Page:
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Patrick, Esq.
Patrick, Esq., Lawyer
Category: California Employment Law
Satisfied Customers: 11290
Experience:  Significant experience in all areas of employment law.
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Hello there, My name is XXXXX XXXXX I work

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Hello there, My name is XXXXX XXXXX I work for a corrupt company known as XXXXXXXXXXXXXXXXXXXXXXXXXXXXXXXXXXX. They bring the food so I can serve the children and requested that I work 3 hours; however, I go in at 9 am and come out at 2. I work more than 3 hours and I've been logging in the hours I've worked. This company has not been paying me, checks have bounced, and when I have complained about them not paying me on time, they simply brush it off their shoulder and do nothing about it. I've complained to the Archdioceses and I have gotten nowhere. I want to know what I can do about this company because I have a household to run and I deserve my pay for the long hours I've worked. Today, they fired me because I did not listen to them by only logging in the 3 hours I'm supposed to work. I kept logging in the hours I've been working and they decided through a phone call to fire me today. Please, let me know what I can do. Thank you.

Hello and thank you for entrusting me to answer your question. I am very sorry to hear about your troubles getting paid and the fact you were recently let go.

The Fair Labor Standards Act and state law require employers to pay their employees for all hours in which the employee was "suffered or permitted to work." thus, provided your employer did not expressly forbid you from working longer than the hours you actually logged, you would be entitled to additional compensation at your regular hourly rate for that unpaid time.

Now that they have let you go, your final wages, including compensation for your un-logged hours, must IMMEDIATELY be paid (Labor Code 201), and failure to tender immediate payment will result in the assessment of a penalty in the amount of your daily rate of pay for each day that the final wages go unpaid up to 30 days.

So for example, if an employee who makes $100 a day is terminated on on the first of the month but not paid his final wages until the 20th, he would be entitled to a $2,000 penalty from his employer in addition to the earned wages.

Your recourse under the circumstances would be to file a lawsuit in civil court or a cwage claim with the Department of Labor Standards Enforcement. Although the law permits you to recover your attorney fees if you prevail in civil court, most claimants prefer the DLSE route because it is often times quicker and far less complicated. There is no charge to file a DLSE claim.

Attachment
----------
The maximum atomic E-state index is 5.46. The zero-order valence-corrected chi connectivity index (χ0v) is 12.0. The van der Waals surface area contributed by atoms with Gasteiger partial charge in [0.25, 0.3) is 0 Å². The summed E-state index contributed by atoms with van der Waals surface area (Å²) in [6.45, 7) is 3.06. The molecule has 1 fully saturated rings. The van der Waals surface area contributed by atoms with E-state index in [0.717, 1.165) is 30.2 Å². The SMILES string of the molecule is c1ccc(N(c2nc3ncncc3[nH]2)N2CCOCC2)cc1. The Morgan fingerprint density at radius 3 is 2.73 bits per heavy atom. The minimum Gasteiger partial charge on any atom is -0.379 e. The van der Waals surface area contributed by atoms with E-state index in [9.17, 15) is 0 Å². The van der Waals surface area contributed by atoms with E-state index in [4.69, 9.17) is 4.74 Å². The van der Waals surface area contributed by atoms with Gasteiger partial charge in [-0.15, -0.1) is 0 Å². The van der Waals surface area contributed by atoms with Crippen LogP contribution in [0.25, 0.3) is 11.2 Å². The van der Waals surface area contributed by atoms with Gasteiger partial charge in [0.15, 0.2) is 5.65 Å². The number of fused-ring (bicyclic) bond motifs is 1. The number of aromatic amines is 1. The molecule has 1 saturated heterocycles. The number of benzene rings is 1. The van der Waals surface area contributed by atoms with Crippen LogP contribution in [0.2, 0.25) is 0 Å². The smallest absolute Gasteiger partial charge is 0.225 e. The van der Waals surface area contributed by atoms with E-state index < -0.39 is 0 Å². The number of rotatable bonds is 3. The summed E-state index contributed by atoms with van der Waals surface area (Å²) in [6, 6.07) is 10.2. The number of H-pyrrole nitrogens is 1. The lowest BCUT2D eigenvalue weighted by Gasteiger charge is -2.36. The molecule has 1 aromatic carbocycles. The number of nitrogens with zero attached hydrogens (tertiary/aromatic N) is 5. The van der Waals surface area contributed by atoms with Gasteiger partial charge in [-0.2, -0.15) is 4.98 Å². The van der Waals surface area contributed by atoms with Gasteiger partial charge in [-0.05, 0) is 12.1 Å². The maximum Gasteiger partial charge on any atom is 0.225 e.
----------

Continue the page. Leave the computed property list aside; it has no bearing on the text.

To file a wage claim with the DLSE, visit this link: http://www.dir.ca.gov/dlse/howtofilewageclaim.htm

In short, an employee is entitled to compensation for all hour they are permitted to work, regardless of whether they perform the work pursuant to an express order. Given that you have logs of the additional hours you worked, your case for unpaid wages would be strong. You are entitled to immediate payment of your final wages, including your work for unpaid hours, immediately upon being let go. Your recourse would be to file a civil lawsuit or a wage claim with the DLSE.

Please do not hesitate to let me know if you have any questions or concerns regarding the above and I will be more than happy to assist you further.

If you do not require any further assistance, please be so kind as to provide a positive rating of my service so that I may receive credit for assisting you. Very best wishes to you and thank you so much for coming to Just Answer.
Patrick, Esq. and other California Employment Law Specialists are ready to help you
Customer: replied 3 years ago.

Thank you so much for your time and for the excellent information. I appreciate it greatly! Have a great evening.

Cecilia,

It was truly my pleasure to have been of assistance.

If you have any further questions or concerns regarding the above, please do not hesitate to contact me in the future. I am available for followup at no additional charge to you.

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Very best wishes to you.

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